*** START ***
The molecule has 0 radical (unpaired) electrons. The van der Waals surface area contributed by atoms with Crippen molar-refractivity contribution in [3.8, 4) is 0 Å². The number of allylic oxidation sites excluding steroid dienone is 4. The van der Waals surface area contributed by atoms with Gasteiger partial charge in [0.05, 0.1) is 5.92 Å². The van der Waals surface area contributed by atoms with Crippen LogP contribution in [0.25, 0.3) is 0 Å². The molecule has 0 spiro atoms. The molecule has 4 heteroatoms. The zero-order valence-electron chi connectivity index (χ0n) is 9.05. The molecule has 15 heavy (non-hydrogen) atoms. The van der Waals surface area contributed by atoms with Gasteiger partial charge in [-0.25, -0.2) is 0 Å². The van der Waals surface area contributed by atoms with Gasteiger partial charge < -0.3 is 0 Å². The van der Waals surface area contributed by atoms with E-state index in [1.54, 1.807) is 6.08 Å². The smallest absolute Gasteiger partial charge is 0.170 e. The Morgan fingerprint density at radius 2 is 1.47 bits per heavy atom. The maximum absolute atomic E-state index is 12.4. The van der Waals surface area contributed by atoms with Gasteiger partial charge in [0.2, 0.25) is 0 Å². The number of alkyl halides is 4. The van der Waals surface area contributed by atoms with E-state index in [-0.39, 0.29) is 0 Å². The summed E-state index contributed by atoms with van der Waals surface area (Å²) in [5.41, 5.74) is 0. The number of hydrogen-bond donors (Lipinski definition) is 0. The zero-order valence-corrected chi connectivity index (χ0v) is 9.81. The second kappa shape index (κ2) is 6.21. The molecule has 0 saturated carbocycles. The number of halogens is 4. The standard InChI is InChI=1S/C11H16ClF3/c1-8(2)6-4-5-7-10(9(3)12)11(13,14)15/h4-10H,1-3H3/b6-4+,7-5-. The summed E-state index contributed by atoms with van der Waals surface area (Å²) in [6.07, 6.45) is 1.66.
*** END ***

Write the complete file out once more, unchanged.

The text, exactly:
The molecule has 0 radical (unpaired) electrons. The van der Waals surface area contributed by atoms with Crippen molar-refractivity contribution in [3.8, 4) is 0 Å². The number of allylic oxidation sites excluding steroid dienone is 4. The van der Waals surface area contributed by atoms with Gasteiger partial charge in [0.05, 0.1) is 5.92 Å². The van der Waals surface area contributed by atoms with Crippen LogP contribution in [0.25, 0.3) is 0 Å². The molecule has 0 spiro atoms. The molecule has 4 heteroatoms. The zero-order valence-electron chi connectivity index (χ0n) is 9.05. The molecule has 15 heavy (non-hydrogen) atoms. The van der Waals surface area contributed by atoms with Gasteiger partial charge in [-0.25, -0.2) is 0 Å². The van der Waals surface area contributed by atoms with Gasteiger partial charge < -0.3 is 0 Å². The van der Waals surface area contributed by atoms with E-state index in [1.54, 1.807) is 6.08 Å². The smallest absolute Gasteiger partial charge is 0.170 e. The Morgan fingerprint density at radius 2 is 1.47 bits per heavy atom. The maximum absolute atomic E-state index is 12.4. The van der Waals surface area contributed by atoms with Gasteiger partial charge in [0.2, 0.25) is 0 Å². The number of alkyl halides is 4. The van der Waals surface area contributed by atoms with E-state index in [-0.39, 0.29) is 0 Å². The summed E-state index contributed by atoms with van der Waals surface area (Å²) in [5.41, 5.74) is 0. The number of hydrogen-bond donors (Lipinski definition) is 0. The zero-order valence-corrected chi connectivity index (χ0v) is 9.81. The second kappa shape index (κ2) is 6.21. The molecule has 0 saturated carbocycles. The number of halogens is 4. The standard InChI is InChI=1S/C11H16ClF3/c1-8(2)6-4-5-7-10(9(3)12)11(13,14)15/h4-10H,1-3H3/b6-4+,7-5-. The summed E-state index contributed by atoms with van der Waals surface area (Å²) in [6.07, 6.45) is 1.66.